The monkeypox outbreak now has over 250 confirmed cases, and well over 120 suspected cases worldwide, in 23 nations where the virus is not endemic. Monkeypox is commonly found in 5 African countries, but the rapid rise in cases in other nations is unusual behaviour for the virus.
What Is Monkeypox
The monkeypox illness is caused by the monkeypox virus. It is a member of the same family of viruses as smallpox, but is less severe. Monkeypox is usually found in fairly remote parts of central and west Africa in tropical rainforest regions.
There are two strains of monkeypox, one in west Africa and the other in central Africa. The west African strain is less severe than the central African strain. It is the less severe west African strain that is spreading around the world currently.
The incubation period for monkeypox is usually 6-13 days. This means that you can be infected without showing any symptoms for this period of time. After the incubation period, the initial symptoms of monkeypox are:
- Muscular aches and pains
- Back pain
Later, a rash can develop. The rash usually begins on the face and then spreads to other parts of the body, often hands and feet. The rash can be painful or itchy. Eventually, the rash becomes scabs which then fall off, sometimes leaving scars.
Monkeypox spreads by close contact with an infected person or animal. It also spreads through contact with contaminated items, for example an infected person’s clothing. The virus can enter the body through the eyes, nose, mouth, or through any cuts or breaks in the skin.
Where Did The Monkeypox Outbreak Start?
Monkeypox is endemic in 5 countries in central and western Africa. Monkeypox cases associated with the current outbreak are now in 23 other nations.
Authorities consider that the initial spread may have come from two large events, one in Belgium and the other in Gran Canaria. There were large numbers of people in close proximity to each other during the events, as well as people taking part in potentially risky sex. This would have allowed monkeypox to spread from one or two people to many others.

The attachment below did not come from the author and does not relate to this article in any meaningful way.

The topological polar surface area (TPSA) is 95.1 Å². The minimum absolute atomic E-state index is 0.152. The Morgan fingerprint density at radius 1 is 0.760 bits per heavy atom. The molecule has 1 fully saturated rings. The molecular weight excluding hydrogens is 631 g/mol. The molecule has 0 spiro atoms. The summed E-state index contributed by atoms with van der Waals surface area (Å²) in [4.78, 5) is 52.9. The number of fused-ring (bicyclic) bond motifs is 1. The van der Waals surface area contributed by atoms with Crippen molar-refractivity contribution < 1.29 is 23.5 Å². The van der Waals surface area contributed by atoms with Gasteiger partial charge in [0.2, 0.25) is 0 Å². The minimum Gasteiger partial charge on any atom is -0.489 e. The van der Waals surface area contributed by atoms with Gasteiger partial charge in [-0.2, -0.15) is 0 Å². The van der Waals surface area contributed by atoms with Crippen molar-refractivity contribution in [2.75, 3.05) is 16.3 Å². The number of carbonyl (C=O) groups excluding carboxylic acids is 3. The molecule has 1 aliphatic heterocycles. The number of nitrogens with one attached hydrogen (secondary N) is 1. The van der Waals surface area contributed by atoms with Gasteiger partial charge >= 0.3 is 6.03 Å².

It is likely that infected people travelled to the events in Belgium and Gran Canaria from western Africa. Large numbers of people in close contact at the events would have allowed the virus to spread among them.
Why Is The Monkeypox Outbreak Spreading?
People from many different areas of the world travelled to the events that may have started the current Monkeypox outbreak. Many people may have been exposed to the virus, and then travelled home before symptoms appeared. The infection is now spreading within communities from the people exposed at those initial sources.
The behaviour of the virus during the monkeypox outbreak is different from its normal behaviour in that it has appeared in many different countries simultaneously. However, the virus has simply been given a route to different countries rather than mutating to spread more easily.
Differences Between Monkeypox And Covid-19
After the Covid-19 pandemic, the world is more aware of the spread of any virus. However, the monkeypox outbreak is different from Covid-19.
The most important difference between monkeypox and Covid-19 is that monkeypox is not new. We know the virus and understand its behaviour. We even have a vaccine, the smallpox vaccine, that works against monkeypox.
Another difference between monkeypox and Covid-19 is that we understand how monkeypox is transmitted. Monkeypox is not as easily transmitted between people as Covid-19. To catch monkeypox from another person, you have to be in close physical contact with them. Covid-19 spreads more easily as an aerosol, rather than purely by physical contact.
There is one difference between monkeypox and Covid-19 that helps the spread of monkeypox. The long incubation period of 6-13 days means that monkeypox can spread undetected. You could be in contact with an infected person who does not even realise that they are infected.
Is The Monkeypox Outbreak Going To Become A Pandemic?
It is likely that the spread of monkeypox will continue. However, it is spreading much more slowly than Covid-19. It is also treatable, and the west African strain that is currently spreading is relatively mild.
The smallpox vaccines provide some protection against monkeypox. If the monkeypox outbreak continues to spread, a vaccination program will help to control it. It is unlikely that the current monkeypox outbreak will become a pandemic of Covid-19 proportions.